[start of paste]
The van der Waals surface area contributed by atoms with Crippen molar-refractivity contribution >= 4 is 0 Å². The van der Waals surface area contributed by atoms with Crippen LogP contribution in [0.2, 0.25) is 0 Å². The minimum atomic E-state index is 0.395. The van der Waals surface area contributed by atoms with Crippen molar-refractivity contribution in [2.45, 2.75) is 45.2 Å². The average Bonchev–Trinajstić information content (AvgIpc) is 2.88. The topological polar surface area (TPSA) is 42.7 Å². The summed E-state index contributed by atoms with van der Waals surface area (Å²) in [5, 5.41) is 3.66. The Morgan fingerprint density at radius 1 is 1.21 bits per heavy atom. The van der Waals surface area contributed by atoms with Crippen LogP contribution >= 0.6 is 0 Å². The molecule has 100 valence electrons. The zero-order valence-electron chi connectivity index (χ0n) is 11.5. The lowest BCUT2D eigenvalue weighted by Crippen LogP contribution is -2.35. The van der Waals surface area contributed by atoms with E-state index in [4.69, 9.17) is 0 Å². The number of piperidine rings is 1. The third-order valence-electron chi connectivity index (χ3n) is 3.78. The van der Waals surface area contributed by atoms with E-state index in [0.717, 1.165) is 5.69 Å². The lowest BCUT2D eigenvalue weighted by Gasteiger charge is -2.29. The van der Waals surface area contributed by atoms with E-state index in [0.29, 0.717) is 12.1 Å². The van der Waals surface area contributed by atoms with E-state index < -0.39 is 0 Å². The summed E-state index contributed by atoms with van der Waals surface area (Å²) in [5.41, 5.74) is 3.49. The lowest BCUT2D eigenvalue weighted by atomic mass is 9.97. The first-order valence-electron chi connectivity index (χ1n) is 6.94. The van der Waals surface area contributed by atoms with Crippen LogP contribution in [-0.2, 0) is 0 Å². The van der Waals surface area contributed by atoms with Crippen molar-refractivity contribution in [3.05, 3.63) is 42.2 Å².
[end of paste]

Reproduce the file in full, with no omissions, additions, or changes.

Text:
The van der Waals surface area contributed by atoms with Crippen molar-refractivity contribution >= 4 is 0 Å². The van der Waals surface area contributed by atoms with Crippen LogP contribution in [0.2, 0.25) is 0 Å². The minimum atomic E-state index is 0.395. The van der Waals surface area contributed by atoms with Crippen molar-refractivity contribution in [2.45, 2.75) is 45.2 Å². The average Bonchev–Trinajstić information content (AvgIpc) is 2.88. The topological polar surface area (TPSA) is 42.7 Å². The summed E-state index contributed by atoms with van der Waals surface area (Å²) in [5, 5.41) is 3.66. The Morgan fingerprint density at radius 1 is 1.21 bits per heavy atom. The van der Waals surface area contributed by atoms with Crippen LogP contribution >= 0.6 is 0 Å². The molecule has 100 valence electrons. The zero-order valence-electron chi connectivity index (χ0n) is 11.5. The lowest BCUT2D eigenvalue weighted by Crippen LogP contribution is -2.35. The van der Waals surface area contributed by atoms with E-state index in [4.69, 9.17) is 0 Å². The number of piperidine rings is 1. The third-order valence-electron chi connectivity index (χ3n) is 3.78. The van der Waals surface area contributed by atoms with E-state index in [0.717, 1.165) is 5.69 Å². The lowest BCUT2D eigenvalue weighted by Gasteiger charge is -2.29. The van der Waals surface area contributed by atoms with E-state index in [0.29, 0.717) is 12.1 Å². The van der Waals surface area contributed by atoms with E-state index < -0.39 is 0 Å². The summed E-state index contributed by atoms with van der Waals surface area (Å²) in [5.41, 5.74) is 3.49. The lowest BCUT2D eigenvalue weighted by atomic mass is 9.97. The first-order valence-electron chi connectivity index (χ1n) is 6.94. The van der Waals surface area contributed by atoms with Crippen LogP contribution in [-0.2, 0) is 0 Å². The van der Waals surface area contributed by atoms with Crippen molar-refractivity contribution in [3.05, 3.63) is 42.2 Å².